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Lessons from the Battlefield - Part 2: Shared Consciousness

RhumbixApril 29, 2020 • 5 min read

In the first article of this series, Empowered Execution was introduced as a more effective way to operate in highly dynamic environments where the pace and scale of change makes it necessary to react quickly to new information in order to be successful. As General McChrystal himself points out, “In today’s changing environment, with more information shared at ever-greater speeds, often even the most efficient organization can’t keep up.” At its core, Empowered Execution means pushing decision-making as far down the hierarchical ladder as possible so that the organization can be more agile.

If individuals on the front lines who are most exposed to new information and changing conditions have to wait to “run it up the chain of command” to get a decision and act, the situation on the ground continues to evolve and the decision is already outdated by the time action is taken.

McChrystal puts it simply, “It’s important not just to get things right, but to get them right quickly enough to win.

The realization comes quickly, though, that Empowered Execution alone can be a recipe for disaster if not coupled with the right information and context at the front lines to make good decisions faster. That right information and context is what McChrystal refers to as Shared Consciousness.

Build and Maintain a Shared Consciousness

Under General McChrystal, JSOC (Joint Special Operations Command) had the most elite, small teams of Navy SEALS, Army Rangers, and Delta Force. They were teams where every member had the same information and a synchronized sense of purpose. But at the next level up, the organization was lacking tight communication and shared consciousness.

When McChrystal took over command of JSOC, he set out to expand the shared consciousness that the ground troops had to the higher levels of the organization. “Not everybody can know everything,” says McChrystal, “but you have to have enough linkage so that it pulls you into a similar relationship that the small team enjoys.” He started holding a daily updates among 50 or so top leaders in the organization.

By the time he gave up command, attendance of the virtual meeting had ballooned to more than 7,000 leaders and operators in the field. The daily meetings were essential to spread awareness and synchronization.

Shared Consciousness in Construction

Construction organizations, like the military, need to find a way to communicate the right information regularly enough for everybody to develop a shared consciousness.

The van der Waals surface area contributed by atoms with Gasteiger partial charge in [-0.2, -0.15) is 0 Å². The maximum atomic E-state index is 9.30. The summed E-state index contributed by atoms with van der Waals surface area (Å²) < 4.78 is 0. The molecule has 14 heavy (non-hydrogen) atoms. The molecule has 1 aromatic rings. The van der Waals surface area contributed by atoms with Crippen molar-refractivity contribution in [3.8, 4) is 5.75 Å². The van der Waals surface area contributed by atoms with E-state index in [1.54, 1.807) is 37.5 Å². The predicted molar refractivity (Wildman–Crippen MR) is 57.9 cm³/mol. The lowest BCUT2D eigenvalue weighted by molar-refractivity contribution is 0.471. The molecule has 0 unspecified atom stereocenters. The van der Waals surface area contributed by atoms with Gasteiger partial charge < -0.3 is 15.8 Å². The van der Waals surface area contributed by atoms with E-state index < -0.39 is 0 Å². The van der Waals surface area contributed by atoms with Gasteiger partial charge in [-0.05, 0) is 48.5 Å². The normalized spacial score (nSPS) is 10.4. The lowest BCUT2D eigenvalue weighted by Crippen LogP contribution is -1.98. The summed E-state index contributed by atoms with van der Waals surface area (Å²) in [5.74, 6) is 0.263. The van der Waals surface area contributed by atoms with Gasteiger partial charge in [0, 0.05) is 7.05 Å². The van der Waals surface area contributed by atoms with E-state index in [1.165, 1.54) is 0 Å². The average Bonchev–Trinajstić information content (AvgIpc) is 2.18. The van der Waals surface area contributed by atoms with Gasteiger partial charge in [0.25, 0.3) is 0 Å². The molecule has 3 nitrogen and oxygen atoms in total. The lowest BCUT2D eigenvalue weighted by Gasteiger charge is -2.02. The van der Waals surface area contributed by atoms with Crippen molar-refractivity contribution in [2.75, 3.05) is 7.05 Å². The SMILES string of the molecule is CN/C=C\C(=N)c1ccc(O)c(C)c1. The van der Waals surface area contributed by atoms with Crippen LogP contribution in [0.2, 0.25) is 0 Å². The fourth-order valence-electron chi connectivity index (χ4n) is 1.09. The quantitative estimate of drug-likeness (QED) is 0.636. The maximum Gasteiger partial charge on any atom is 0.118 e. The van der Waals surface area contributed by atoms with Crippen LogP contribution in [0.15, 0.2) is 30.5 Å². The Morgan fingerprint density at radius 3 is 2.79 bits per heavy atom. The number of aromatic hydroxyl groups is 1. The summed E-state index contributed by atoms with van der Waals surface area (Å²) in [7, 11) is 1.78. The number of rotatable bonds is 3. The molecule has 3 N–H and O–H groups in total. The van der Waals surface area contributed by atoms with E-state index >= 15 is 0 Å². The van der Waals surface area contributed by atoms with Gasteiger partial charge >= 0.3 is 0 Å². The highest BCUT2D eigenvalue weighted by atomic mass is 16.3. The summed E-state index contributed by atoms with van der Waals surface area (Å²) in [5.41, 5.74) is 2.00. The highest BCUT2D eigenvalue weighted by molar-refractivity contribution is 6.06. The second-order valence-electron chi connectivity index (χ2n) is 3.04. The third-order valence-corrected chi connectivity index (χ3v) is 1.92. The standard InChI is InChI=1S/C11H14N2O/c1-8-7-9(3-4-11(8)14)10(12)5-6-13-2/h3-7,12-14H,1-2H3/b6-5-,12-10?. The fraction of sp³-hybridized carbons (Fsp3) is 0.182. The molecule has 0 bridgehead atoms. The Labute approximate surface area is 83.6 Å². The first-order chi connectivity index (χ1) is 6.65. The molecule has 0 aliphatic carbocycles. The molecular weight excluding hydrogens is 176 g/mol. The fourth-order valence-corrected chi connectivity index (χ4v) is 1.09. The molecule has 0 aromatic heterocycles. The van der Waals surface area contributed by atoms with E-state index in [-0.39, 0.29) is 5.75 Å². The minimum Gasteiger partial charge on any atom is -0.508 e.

But beware that more information available to everyone does not equal shared consciousness. As McChrystal points out, “Despite having copious intelligence, GPS information, and a wealth of other data, JSOC wasn’t able to effectively anticipate events.”

Having more information feels empowering, but “more data does not equal more predictability,” McChrystal says. It wasn’t until the daily Operations & Intelligence meetings were used to share the most relevant information, spark discussions across disparate groups with different but complementary information, and promulgate the Commander’s Intent that a Shared Consciousness began to develop.

Furthermore, it’s not about disseminating information from the top down as happens in a more traditional command and control structure. Relevant information can come from anywhere. Yes, field operators do need to get the relevant information from headquarters, but just as important, leaders in the home office need relevant information from field operators on the ground.

It’s the relevant information being shared regardless of rank or source that develops a shared consciousness that permeates an organization.

Enabling and Encouraging a Shared Consciousness

As pointed out in Lessons from the Battlefield – Part I, instead of sharing critical, time-sensitive information with foremen that could produce a better build, we keep it in spreadsheets at the home office.

What’s more, some of the most actionable field data from the foremen in the field is forced through old systems and antiquated processes where the information becomes stale quickly. By the time it’s made available, it has been stripped of most of its value other than for pure documentation. By the time field data makes it into the hands of project managers and above, they are now making reactionary decisions with old information.

For the most important information, foremen share it via phone calls and texts such that it’s disconnected from other important context. We’re putting out fires to avoid disaster instead of solving problems to embrace opportunity.

The Rhumbix platform enables a Shared Consciousness in construction by allowing foremen to easily and quickly get information to all project stakeholders up the chain of command. In doing so, the Daily Profit-Loss Dashboard presents project managers with relevant, timely information to make better decisions.

At the same time, that analysis is filtered right back down into the hands of each foreman via our Foreman Feedback feature so they too have the relevant context on project progress, and their contributions toward project success.

Shared Consciousness + Empowered Execution

Put simply, Empowered Execution to decide and act in the field, coupled with the Shared Consciousness to have those decisions be good decisions, will fundamentally change the construction industry.

Crews in the field will be better able to keep projects on track by responding quickly to changing conditions with better tactical decisions.

Similarly, superintendents and project managers will be better informed as to the nature of those changing conditions so they can make better strategic decisions and anticipate needs in the field.


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